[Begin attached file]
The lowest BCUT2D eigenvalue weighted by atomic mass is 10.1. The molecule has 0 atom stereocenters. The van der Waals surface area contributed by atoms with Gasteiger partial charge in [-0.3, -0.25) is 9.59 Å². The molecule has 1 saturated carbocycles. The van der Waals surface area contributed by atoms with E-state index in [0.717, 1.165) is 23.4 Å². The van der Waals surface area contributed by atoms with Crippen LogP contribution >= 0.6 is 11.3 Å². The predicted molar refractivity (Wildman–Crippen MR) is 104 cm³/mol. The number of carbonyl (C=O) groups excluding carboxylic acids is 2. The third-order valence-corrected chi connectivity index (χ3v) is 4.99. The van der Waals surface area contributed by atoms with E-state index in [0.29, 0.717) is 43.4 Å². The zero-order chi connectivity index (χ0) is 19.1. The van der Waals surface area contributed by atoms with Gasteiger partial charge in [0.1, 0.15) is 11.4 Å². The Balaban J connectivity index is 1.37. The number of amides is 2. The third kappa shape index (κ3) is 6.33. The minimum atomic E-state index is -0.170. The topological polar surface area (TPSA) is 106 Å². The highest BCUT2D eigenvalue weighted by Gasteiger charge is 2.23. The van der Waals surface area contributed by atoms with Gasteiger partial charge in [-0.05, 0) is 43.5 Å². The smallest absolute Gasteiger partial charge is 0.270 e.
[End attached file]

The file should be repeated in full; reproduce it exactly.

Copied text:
The lowest BCUT2D eigenvalue weighted by atomic mass is 10.1. The molecule has 0 atom stereocenters. The van der Waals surface area contributed by atoms with Gasteiger partial charge in [-0.3, -0.25) is 9.59 Å². The molecule has 1 saturated carbocycles. The van der Waals surface area contributed by atoms with E-state index in [0.717, 1.165) is 23.4 Å². The van der Waals surface area contributed by atoms with Crippen LogP contribution >= 0.6 is 11.3 Å². The predicted molar refractivity (Wildman–Crippen MR) is 104 cm³/mol. The number of carbonyl (C=O) groups excluding carboxylic acids is 2. The third-order valence-corrected chi connectivity index (χ3v) is 4.99. The van der Waals surface area contributed by atoms with E-state index in [0.29, 0.717) is 43.4 Å². The zero-order chi connectivity index (χ0) is 19.1. The van der Waals surface area contributed by atoms with Gasteiger partial charge in [0.1, 0.15) is 11.4 Å². The Balaban J connectivity index is 1.37. The number of amides is 2. The third kappa shape index (κ3) is 6.33. The minimum atomic E-state index is -0.170. The topological polar surface area (TPSA) is 106 Å². The highest BCUT2D eigenvalue weighted by Gasteiger charge is 2.23. The van der Waals surface area contributed by atoms with Gasteiger partial charge in [-0.05, 0) is 43.5 Å². The smallest absolute Gasteiger partial charge is 0.270 e.